Listeria: Risks, Treatment, and Prevention During Pregnancy
During pregnancy, it is important to be aware of what you put inside your body. You should be aware of what is good to eat and also what is not so good to eat. Listeria is a type of bacteria that can be found in some contaminated foods. Listeria can cause problems for both you and your baby. Although listeriosis (the illness from ingesting Listeria) is rare, pregnant women are more susceptible to it than non-pregnant healthy adults.
What is Listeria?
Listeria monocytogenes is a type of bacteria that is found in water and soil. Vegetables can become contaminated from the soil, and animals can also be carriers. Listeria has been found in uncooked meats, uncooked vegetables, unpasteurized milk, foods made from unpasteurized milk, and processed foods. Listeria is killed by pasteurization and cooking. There is a chance that contamination may occur in ready-to-eat foods such as hot dogs and deli meats because contamination may occur after cooking and before packaging.1
What are the risks of a pregnant woman getting listeriosis?
According to the Center for Disease Control (CDC), an estimated 1,700 persons become seriously ill each year in the United States and among these, 260 will die. Although the CDC states that pregnant women are 20 times more likely to become infected than non-pregnant healthy adults, the number of cases of listeriosis in pregnant women is about 17%.
How will I know if I have listeriosis?
Symptoms of listeriosis may show up 2-30 days after exposure. Symptoms in pregnant women include mild flu-like symptoms, headaches, muscle aches, fever, nausea, and vomiting. If the infection spreads to the nervous system it can cause a stiff neck, disorientation, or convulsions. Infection can occur at any time during pregnancy, but it is most common during the third trimester when your immune system is somewhat suppressed. Be sure to contact your health care provider if you experience any of these symptoms. A blood test can confirm an infection from listeriosis.
Can listeriosis harm my baby?
If you are pregnant and are infected with listeriosis, you are at an increased risk of :
- Premature delivery
- Infection to the newborn
- Death to the newborn (about 22% of cases of perinatal listeriosis result in stillbirth or neonatal death)
Early treatment with antibiotics may prevent fetal infection and other severe fetal complications. Not all babies whose mothers are infected will have any problems related to listeriosis.
How is listeriosis treated?
Listeriosis is treated with antibiotics during pregnancy. These antibiotics, in most cases, will prevent infection to the fetus and newborn. These same antibiotics are also given to newborns with listeriosis.
What can I do to protect my baby from listeriosis?
Following these guidelines can greatly reduce your chances of contracting Listeriosis:
- Eat hard cheeses instead of soft cheeses: The CDC has recommended that pregnant women avoid soft cheeses such as feta, Brie, Camembert, blue-veined cheeses and Mexican style cheeses such as queso fresco, queso blanco, and panela that do not state they are pasteurized. Hard cheeses such as cheddar and semi-soft cheeses such as mozzarella are safe to consume. Pasteurized processed cheese slices and spreads such as cream cheese and cottage cheese can also be safely consumed. The most important thing to do is to read the labels!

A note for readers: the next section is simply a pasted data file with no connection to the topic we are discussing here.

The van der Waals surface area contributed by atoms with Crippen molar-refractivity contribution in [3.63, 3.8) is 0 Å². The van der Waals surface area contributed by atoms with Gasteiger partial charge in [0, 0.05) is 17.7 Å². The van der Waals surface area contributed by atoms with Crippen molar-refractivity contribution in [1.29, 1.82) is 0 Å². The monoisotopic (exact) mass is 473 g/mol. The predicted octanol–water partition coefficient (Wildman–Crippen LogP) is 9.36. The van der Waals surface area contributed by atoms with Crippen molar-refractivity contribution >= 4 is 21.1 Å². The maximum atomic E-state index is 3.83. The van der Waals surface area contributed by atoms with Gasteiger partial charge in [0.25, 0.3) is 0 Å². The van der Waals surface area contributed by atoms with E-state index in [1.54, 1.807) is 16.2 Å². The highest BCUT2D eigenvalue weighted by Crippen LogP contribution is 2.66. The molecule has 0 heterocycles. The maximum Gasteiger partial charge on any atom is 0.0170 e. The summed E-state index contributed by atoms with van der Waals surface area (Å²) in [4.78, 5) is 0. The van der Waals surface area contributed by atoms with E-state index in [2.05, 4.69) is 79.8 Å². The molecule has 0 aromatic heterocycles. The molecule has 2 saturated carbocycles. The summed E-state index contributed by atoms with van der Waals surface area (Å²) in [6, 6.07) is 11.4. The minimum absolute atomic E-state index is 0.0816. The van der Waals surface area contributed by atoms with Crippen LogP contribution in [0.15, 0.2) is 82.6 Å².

- Be cautious when eating hot dogs, luncheon meats, or deli meats unless they are properly reheated to steaming (or 160 degrees F.): Eating out at certain restaurants that provide deli meat sandwiches is not recommended for pregnant women since they do not reheat their deli meats. Restaurants such as Subway recommends that pregnant women eat the following non-luncheon meat items such as meatball, steak and cheese, roasted chicken, and tuna (limit 2 servings a week).
- Do not eat refrigerated pates or meat spreads.
- Do not eat refrigerated smoked seafood unless it is contained in a cooked dish, such as a casserole.
Practice safe food handling:
- Wash all fruits and vegetables
- Keep everything clean including your hands and preparation surfaces
- Keep your refrigerator thermometer at 40 degrees or below
- Clean your refrigerator often
- Avoid cross-contamination between raw and uncooked foods (this includes hot dog juices)
- Cook foods at proper temperatures (use food thermometers) and reheat all foods until they are steaming hot (or 160 F)
Proper Temperatures for Cooking Foods:
- Chicken: 165-180 F
- Egg Dishes: 160 F
- Ground Meat: 160-165 F
- Beef, Medium well: 160 F
- Beef, Well Done: 170 F (not recommended to eat any meat cooked rare)
- Pork: 160-170 F
- Ham (raw): 160 F
- Ham (precooked): 140 F
Refrigerate or freeze food promptly.
For more information on food safety and prevention of food-borne illnesses you can contact:
Centers for Disease Control and Prevention/Foodborne Illness Line
(24 hr recorded information)
U.S. Food and Drug Administration Center for Food Safety & Applied Nutrition
Last updated: July 16, 2019 at 9:55 am
Compiled using information from the following sources:
1. Centers for Disease Control and Prevention
2. Williams Obstetrics Twenty-Second Ed. Cunningham, F. Gary, et al, Ch. 58
3. Organization of Teratology Information Specialists, OTIS.